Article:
Also, unlike English, vowels always have the same sound (the same sound as in Spanish and, oddly enough, Hawaiian), a=ah, i=ee, u=oo, e=ay, o=oh. For some reason most Americans (exluding everyone from Hawaii) find it impossible to pronounce two or more of the same vowels in the same word the same way, which is probably why we butcher any foreign word that we try to pronounce. Mainland tourists to Hawaii have an especially hard time with Hawaiian words like Kaaawa (Ka‘a‘awa, pronounced “kah-ah-ah-vah”) or Kalanianaole, for example.
A consonant is always followed by a vowel, except for "n," so, in particular, katakana (as well as hiragana and, I presume, kanji) is organized first by the five vowels alone and then by consonants (k, s, t, n, h, m, y, r, w) followed by each of the vowels.
There are “alternate” consonants created by adding two little marks somewhat like opening quotation marks (slanted to the left) to the upper right corner of certain characters. With these marks, k becomes g, s becomes z, t becomes d, h becomes b.
With a circle somewhat like a degree symbol (°) added after the characters, h becomes a p.
There are also some combination characters in which a main sound is followed by a smaller written character ya, yu or yo (and a few others recently added to more closely mimic the sounds in western words). Thus chi (oh, did I forget to mention another minor complication: that “ti” is usually pronounced “chi”?) plus a small ya becomes cha, as in cha-cha (very useful in case you want to find the local latin dance club).
This explains why a simple word like my name, Francis, has to be pronounced as a somewhat convoluted “fu-ra-n-shi-su.” In contrast, my name as translated to Spanish, “Pancho” or “Panchito,” (by which I am widely known around the Blackhawk Museum, thanks to my colleague Nora) translates directly to Japanese with no problem at all: “pa-n-cho” or “pa-n-chi-to.”
There is no pure R or L per se but instead there is a combination sound similar to the beginning of the Spanish rolled-R that sounds like RL with a little D mixed in. You have to decide, if you are trying to decipher katakana, whether an R or an L is what they are trying to reproduce (see “weiner roll,” at the bottom of page 2, in which the sound is an R at the end of “weiner” and the beginning of “roll” but an L at the end of “roll”).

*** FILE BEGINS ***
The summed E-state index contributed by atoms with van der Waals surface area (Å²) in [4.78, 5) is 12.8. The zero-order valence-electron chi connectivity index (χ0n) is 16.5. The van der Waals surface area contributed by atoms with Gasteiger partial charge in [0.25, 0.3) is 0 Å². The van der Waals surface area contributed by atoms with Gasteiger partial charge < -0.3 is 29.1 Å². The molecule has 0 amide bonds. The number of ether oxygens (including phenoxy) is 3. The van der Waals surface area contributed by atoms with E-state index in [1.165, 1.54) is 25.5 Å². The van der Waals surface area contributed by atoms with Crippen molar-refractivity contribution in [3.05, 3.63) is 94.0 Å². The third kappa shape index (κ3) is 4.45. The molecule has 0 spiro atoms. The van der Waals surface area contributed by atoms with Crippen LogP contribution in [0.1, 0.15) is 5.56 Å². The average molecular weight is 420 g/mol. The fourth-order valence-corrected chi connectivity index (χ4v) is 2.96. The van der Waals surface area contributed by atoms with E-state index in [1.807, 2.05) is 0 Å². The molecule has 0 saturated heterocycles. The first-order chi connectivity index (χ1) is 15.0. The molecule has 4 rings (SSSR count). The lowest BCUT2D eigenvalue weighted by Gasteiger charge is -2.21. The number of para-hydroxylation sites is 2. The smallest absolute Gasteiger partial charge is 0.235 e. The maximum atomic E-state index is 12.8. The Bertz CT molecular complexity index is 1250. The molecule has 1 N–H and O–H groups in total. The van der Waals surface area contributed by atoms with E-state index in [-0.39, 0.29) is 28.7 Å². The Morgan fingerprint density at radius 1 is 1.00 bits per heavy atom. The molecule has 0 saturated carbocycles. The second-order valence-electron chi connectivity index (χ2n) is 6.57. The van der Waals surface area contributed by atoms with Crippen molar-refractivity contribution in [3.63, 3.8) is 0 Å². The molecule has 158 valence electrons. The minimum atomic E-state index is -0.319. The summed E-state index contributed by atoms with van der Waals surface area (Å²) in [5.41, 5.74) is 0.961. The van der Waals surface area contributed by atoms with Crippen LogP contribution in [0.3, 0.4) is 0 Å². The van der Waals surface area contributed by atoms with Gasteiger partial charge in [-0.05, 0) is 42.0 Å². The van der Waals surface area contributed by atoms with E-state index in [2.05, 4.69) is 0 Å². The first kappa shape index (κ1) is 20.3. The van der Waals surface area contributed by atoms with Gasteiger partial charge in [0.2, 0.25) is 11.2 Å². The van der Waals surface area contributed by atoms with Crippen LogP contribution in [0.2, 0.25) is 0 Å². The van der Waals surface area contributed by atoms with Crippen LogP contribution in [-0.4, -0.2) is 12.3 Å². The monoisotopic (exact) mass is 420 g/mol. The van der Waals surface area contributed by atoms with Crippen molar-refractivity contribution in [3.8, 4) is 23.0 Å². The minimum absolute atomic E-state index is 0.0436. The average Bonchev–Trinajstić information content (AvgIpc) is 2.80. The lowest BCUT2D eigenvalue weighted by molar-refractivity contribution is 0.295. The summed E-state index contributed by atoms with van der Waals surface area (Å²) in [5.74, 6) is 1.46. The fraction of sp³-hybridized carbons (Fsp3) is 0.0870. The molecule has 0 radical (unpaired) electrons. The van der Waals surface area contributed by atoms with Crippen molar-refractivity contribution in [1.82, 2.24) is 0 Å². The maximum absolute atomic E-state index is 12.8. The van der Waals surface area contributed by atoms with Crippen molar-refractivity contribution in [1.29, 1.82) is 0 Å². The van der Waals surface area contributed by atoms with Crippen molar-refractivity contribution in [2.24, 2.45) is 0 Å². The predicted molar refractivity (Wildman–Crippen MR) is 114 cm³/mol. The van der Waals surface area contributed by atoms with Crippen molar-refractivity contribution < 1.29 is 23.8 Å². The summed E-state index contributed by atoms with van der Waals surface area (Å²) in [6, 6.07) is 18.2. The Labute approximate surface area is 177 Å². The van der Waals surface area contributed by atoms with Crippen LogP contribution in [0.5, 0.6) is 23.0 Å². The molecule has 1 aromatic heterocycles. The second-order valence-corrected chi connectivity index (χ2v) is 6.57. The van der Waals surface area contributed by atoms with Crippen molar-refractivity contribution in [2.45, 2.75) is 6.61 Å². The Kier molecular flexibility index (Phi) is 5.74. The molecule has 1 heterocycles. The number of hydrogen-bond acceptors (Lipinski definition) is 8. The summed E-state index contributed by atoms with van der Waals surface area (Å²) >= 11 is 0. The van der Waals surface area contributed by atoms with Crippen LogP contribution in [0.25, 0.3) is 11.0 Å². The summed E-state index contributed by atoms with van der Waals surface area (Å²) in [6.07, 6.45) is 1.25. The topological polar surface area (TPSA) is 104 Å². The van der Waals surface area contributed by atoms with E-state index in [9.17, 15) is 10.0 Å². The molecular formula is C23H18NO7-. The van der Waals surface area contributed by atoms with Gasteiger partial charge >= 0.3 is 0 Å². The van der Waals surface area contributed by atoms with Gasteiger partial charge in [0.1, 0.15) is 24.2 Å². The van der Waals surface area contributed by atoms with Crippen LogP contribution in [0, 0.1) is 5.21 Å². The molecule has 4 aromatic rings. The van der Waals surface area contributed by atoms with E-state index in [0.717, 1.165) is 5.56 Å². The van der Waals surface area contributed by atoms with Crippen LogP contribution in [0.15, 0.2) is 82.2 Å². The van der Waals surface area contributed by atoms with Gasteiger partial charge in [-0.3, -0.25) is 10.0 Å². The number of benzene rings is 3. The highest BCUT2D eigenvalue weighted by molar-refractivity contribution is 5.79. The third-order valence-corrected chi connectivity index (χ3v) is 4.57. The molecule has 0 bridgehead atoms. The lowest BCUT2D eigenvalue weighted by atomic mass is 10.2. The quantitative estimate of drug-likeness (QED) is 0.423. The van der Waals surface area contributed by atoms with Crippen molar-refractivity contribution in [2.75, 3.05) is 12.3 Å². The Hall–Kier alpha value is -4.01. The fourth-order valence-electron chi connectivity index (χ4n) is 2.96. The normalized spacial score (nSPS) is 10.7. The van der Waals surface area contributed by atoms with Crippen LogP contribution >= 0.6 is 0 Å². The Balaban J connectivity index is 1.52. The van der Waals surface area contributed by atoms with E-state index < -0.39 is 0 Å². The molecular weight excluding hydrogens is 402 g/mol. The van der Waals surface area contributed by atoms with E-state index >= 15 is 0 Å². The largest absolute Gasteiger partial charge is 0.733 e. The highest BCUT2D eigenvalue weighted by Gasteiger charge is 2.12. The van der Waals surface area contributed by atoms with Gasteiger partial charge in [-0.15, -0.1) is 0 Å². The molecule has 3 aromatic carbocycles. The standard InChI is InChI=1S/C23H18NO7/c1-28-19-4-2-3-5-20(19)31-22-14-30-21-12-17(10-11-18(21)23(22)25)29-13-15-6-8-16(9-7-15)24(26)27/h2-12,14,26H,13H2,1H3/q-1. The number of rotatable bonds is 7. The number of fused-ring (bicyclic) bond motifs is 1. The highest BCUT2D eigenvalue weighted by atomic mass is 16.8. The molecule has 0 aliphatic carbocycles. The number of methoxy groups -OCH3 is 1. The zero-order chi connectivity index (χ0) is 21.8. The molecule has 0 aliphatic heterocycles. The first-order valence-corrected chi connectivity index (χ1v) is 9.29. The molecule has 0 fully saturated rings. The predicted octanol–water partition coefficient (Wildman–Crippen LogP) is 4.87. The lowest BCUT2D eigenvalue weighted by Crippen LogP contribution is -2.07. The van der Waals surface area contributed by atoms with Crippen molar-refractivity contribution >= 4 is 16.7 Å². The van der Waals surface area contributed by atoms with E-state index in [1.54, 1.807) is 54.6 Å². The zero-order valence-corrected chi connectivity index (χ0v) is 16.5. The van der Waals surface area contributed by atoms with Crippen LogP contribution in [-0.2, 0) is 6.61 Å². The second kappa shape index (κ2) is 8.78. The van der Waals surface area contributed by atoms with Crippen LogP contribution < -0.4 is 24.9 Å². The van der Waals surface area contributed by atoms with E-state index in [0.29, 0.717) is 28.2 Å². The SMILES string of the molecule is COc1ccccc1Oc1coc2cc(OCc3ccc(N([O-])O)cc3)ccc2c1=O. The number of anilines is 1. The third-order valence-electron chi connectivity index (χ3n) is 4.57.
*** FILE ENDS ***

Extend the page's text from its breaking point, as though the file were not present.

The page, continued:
To the Japanese, that there is a distinction between an R and L (and D) isn’t clear at all and this is demonstrated by the way English words are often written with these characters interchanged. This can cause great confusion, but much amusement, for visitors from the United States. Naomi informs me that a very popular Japanese rock group is named “Shaka Labbit,” apparently a combination of Hawaiian “shaka” and English “Rabbit.” She’s also seen the word “probe” spelled “plobe” when written in western characters. You just have to keep an open mind when it comes to R and L.
Furthermore, even if something appears in English correctly spelled, it doesn’t necessarily guarantee that it will make any better sense. This T-shirt was on prominent display on a mannequin at a store on Teramachi Dori (Street), a covered “arcade” (although it’s also used by bicycles, cars and trucks so you have to be alert at all times to avoid being run over — picture below).
Whenever I saw something in English like this I would stare at it almost as long as if it were written in katakana, in the hope that it would make sense if I stared at it long enough. It’s like when I was watching Japanese television on Naomi’s tiny TV, I found myself turning up the volume and wondering why I still couldn’t understand what people were saying.